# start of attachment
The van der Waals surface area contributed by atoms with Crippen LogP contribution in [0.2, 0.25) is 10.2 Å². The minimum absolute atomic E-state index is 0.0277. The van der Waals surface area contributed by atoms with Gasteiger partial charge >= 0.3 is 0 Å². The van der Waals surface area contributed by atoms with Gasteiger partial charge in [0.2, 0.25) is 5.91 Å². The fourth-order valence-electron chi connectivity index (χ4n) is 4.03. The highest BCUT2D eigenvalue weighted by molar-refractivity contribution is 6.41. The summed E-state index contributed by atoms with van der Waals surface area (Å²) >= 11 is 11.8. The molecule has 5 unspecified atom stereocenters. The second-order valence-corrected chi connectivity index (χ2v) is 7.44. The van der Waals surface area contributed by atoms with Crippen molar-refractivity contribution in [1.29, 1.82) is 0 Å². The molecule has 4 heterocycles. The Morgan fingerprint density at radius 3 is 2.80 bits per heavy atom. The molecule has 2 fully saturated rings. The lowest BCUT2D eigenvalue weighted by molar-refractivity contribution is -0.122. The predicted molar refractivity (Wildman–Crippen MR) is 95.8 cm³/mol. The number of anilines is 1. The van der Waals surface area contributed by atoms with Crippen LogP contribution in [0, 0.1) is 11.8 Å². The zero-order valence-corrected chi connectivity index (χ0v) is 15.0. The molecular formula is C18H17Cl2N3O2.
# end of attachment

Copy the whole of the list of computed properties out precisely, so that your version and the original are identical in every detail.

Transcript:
The van der Waals surface area contributed by atoms with Crippen LogP contribution in [0.2, 0.25) is 10.2 Å². The minimum absolute atomic E-state index is 0.0277. The van der Waals surface area contributed by atoms with Gasteiger partial charge >= 0.3 is 0 Å². The van der Waals surface area contributed by atoms with Gasteiger partial charge in [0.2, 0.25) is 5.91 Å². The fourth-order valence-electron chi connectivity index (χ4n) is 4.03. The highest BCUT2D eigenvalue weighted by molar-refractivity contribution is 6.41. The summed E-state index contributed by atoms with van der Waals surface area (Å²) >= 11 is 11.8. The molecule has 5 unspecified atom stereocenters. The second-order valence-corrected chi connectivity index (χ2v) is 7.44. The van der Waals surface area contributed by atoms with Crippen molar-refractivity contribution in [1.29, 1.82) is 0 Å². The molecule has 4 heterocycles. The Morgan fingerprint density at radius 3 is 2.80 bits per heavy atom. The molecule has 2 fully saturated rings. The lowest BCUT2D eigenvalue weighted by molar-refractivity contribution is -0.122. The predicted molar refractivity (Wildman–Crippen MR) is 95.8 cm³/mol. The number of anilines is 1. The van der Waals surface area contributed by atoms with Crippen LogP contribution in [0, 0.1) is 11.8 Å². The zero-order valence-corrected chi connectivity index (χ0v) is 15.0. The molecular formula is C18H17Cl2N3O2.